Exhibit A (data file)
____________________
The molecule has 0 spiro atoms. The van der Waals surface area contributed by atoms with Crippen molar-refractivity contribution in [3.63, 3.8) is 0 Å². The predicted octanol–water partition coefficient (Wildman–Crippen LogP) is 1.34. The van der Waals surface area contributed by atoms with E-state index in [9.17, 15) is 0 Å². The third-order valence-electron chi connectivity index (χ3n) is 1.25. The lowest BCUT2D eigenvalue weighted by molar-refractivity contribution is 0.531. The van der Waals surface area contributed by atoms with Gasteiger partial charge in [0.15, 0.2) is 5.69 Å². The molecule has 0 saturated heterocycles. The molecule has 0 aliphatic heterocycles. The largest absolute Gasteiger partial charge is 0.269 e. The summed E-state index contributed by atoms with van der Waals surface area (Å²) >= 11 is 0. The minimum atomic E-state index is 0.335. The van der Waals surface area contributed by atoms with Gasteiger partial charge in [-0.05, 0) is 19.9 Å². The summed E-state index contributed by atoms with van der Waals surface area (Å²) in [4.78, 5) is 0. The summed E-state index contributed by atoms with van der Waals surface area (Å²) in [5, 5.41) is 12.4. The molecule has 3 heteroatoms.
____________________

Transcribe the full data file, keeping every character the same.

The molecule has 0 spiro atoms. The van der Waals surface area contributed by atoms with Crippen molar-refractivity contribution in [3.63, 3.8) is 0 Å². The predicted octanol–water partition coefficient (Wildman–Crippen LogP) is 1.34. The van der Waals surface area contributed by atoms with E-state index in [9.17, 15) is 0 Å². The third-order valence-electron chi connectivity index (χ3n) is 1.25. The lowest BCUT2D eigenvalue weighted by molar-refractivity contribution is 0.531. The van der Waals surface area contributed by atoms with Gasteiger partial charge in [0.15, 0.2) is 5.69 Å². The molecule has 0 saturated heterocycles. The molecule has 0 aliphatic heterocycles. The largest absolute Gasteiger partial charge is 0.269 e. The summed E-state index contributed by atoms with van der Waals surface area (Å²) >= 11 is 0. The minimum atomic E-state index is 0.335. The van der Waals surface area contributed by atoms with Gasteiger partial charge in [-0.05, 0) is 19.9 Å². The summed E-state index contributed by atoms with van der Waals surface area (Å²) in [4.78, 5) is 0. The summed E-state index contributed by atoms with van der Waals surface area (Å²) in [5, 5.41) is 12.4. The molecule has 3 heteroatoms.